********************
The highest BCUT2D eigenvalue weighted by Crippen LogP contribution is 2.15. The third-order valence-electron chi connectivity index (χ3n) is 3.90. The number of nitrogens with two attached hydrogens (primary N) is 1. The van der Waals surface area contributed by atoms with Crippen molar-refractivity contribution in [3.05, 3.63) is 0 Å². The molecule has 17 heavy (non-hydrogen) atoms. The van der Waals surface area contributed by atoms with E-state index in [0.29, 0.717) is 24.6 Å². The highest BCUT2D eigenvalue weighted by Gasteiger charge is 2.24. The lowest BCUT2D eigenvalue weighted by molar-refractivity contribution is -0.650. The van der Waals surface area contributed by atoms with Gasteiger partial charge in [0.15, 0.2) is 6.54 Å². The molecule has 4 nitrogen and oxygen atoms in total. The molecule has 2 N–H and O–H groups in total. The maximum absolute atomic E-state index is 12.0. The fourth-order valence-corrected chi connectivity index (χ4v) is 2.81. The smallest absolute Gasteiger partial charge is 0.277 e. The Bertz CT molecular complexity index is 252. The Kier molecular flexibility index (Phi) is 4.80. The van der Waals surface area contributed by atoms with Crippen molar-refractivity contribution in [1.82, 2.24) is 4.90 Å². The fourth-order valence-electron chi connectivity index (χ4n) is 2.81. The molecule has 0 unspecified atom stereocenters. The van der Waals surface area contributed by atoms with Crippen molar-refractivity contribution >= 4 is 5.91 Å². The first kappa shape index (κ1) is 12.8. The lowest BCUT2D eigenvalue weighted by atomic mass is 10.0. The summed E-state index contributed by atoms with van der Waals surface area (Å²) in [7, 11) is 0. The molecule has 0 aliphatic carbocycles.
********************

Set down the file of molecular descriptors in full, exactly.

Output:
The highest BCUT2D eigenvalue weighted by Crippen LogP contribution is 2.15. The third-order valence-electron chi connectivity index (χ3n) is 3.90. The number of nitrogens with two attached hydrogens (primary N) is 1. The van der Waals surface area contributed by atoms with Crippen molar-refractivity contribution in [3.05, 3.63) is 0 Å². The molecule has 17 heavy (non-hydrogen) atoms. The van der Waals surface area contributed by atoms with E-state index in [0.29, 0.717) is 24.6 Å². The highest BCUT2D eigenvalue weighted by Gasteiger charge is 2.24. The lowest BCUT2D eigenvalue weighted by molar-refractivity contribution is -0.650. The van der Waals surface area contributed by atoms with Gasteiger partial charge in [0.15, 0.2) is 6.54 Å². The molecule has 4 nitrogen and oxygen atoms in total. The molecule has 2 N–H and O–H groups in total. The maximum absolute atomic E-state index is 12.0. The fourth-order valence-corrected chi connectivity index (χ4v) is 2.81. The smallest absolute Gasteiger partial charge is 0.277 e. The Bertz CT molecular complexity index is 252. The Kier molecular flexibility index (Phi) is 4.80. The van der Waals surface area contributed by atoms with Crippen molar-refractivity contribution in [1.82, 2.24) is 4.90 Å². The fourth-order valence-electron chi connectivity index (χ4n) is 2.81. The molecule has 0 unspecified atom stereocenters. The van der Waals surface area contributed by atoms with Crippen molar-refractivity contribution >= 4 is 5.91 Å². The first kappa shape index (κ1) is 12.8. The lowest BCUT2D eigenvalue weighted by atomic mass is 10.0. The summed E-state index contributed by atoms with van der Waals surface area (Å²) in [7, 11) is 0. The molecule has 0 aliphatic carbocycles.